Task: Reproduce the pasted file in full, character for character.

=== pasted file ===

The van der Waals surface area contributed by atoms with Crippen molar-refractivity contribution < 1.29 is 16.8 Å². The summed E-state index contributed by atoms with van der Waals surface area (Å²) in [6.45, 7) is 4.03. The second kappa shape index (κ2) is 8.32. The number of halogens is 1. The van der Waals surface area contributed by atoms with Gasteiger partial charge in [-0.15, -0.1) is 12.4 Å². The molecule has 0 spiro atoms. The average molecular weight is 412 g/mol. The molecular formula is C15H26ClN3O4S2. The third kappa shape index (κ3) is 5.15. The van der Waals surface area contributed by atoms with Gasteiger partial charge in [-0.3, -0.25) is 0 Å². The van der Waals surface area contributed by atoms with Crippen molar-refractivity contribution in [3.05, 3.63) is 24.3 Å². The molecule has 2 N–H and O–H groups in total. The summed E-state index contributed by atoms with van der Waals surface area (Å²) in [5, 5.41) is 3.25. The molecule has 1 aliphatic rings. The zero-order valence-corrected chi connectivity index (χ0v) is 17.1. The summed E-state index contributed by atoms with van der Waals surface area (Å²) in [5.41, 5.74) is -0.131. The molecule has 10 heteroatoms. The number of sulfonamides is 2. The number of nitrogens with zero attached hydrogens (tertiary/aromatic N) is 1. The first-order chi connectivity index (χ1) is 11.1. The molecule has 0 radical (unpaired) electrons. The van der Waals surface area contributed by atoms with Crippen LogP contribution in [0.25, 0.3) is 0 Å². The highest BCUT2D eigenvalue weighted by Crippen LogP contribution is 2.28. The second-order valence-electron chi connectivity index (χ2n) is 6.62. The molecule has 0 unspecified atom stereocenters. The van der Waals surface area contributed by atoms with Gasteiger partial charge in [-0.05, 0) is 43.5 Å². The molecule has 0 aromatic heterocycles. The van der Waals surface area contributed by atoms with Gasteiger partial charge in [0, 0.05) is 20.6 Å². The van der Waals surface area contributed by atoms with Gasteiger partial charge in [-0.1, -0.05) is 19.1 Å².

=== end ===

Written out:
The van der Waals surface area contributed by atoms with Crippen molar-refractivity contribution < 1.29 is 16.8 Å². The summed E-state index contributed by atoms with van der Waals surface area (Å²) in [6.45, 7) is 4.03. The second kappa shape index (κ2) is 8.32. The number of halogens is 1. The van der Waals surface area contributed by atoms with Gasteiger partial charge in [-0.15, -0.1) is 12.4 Å². The molecule has 0 spiro atoms. The average molecular weight is 412 g/mol. The molecular formula is C15H26ClN3O4S2. The third kappa shape index (κ3) is 5.15. The van der Waals surface area contributed by atoms with Gasteiger partial charge in [-0.3, -0.25) is 0 Å². The van der Waals surface area contributed by atoms with Crippen molar-refractivity contribution in [3.05, 3.63) is 24.3 Å². The molecule has 2 N–H and O–H groups in total. The summed E-state index contributed by atoms with van der Waals surface area (Å²) in [5, 5.41) is 3.25. The molecule has 1 aliphatic rings. The zero-order valence-corrected chi connectivity index (χ0v) is 17.1. The summed E-state index contributed by atoms with van der Waals surface area (Å²) in [5.41, 5.74) is -0.131. The molecule has 10 heteroatoms. The number of sulfonamides is 2. The number of nitrogens with zero attached hydrogens (tertiary/aromatic N) is 1. The first-order chi connectivity index (χ1) is 11.1. The molecule has 0 radical (unpaired) electrons. The van der Waals surface area contributed by atoms with Crippen LogP contribution in [0.25, 0.3) is 0 Å². The highest BCUT2D eigenvalue weighted by Crippen LogP contribution is 2.28. The second-order valence-electron chi connectivity index (χ2n) is 6.62. The molecule has 0 unspecified atom stereocenters. The van der Waals surface area contributed by atoms with Gasteiger partial charge in [-0.05, 0) is 43.5 Å². The molecule has 0 aromatic heterocycles. The van der Waals surface area contributed by atoms with Gasteiger partial charge in [0, 0.05) is 20.6 Å². The van der Waals surface area contributed by atoms with Gasteiger partial charge in [-0.1, -0.05) is 19.1 Å².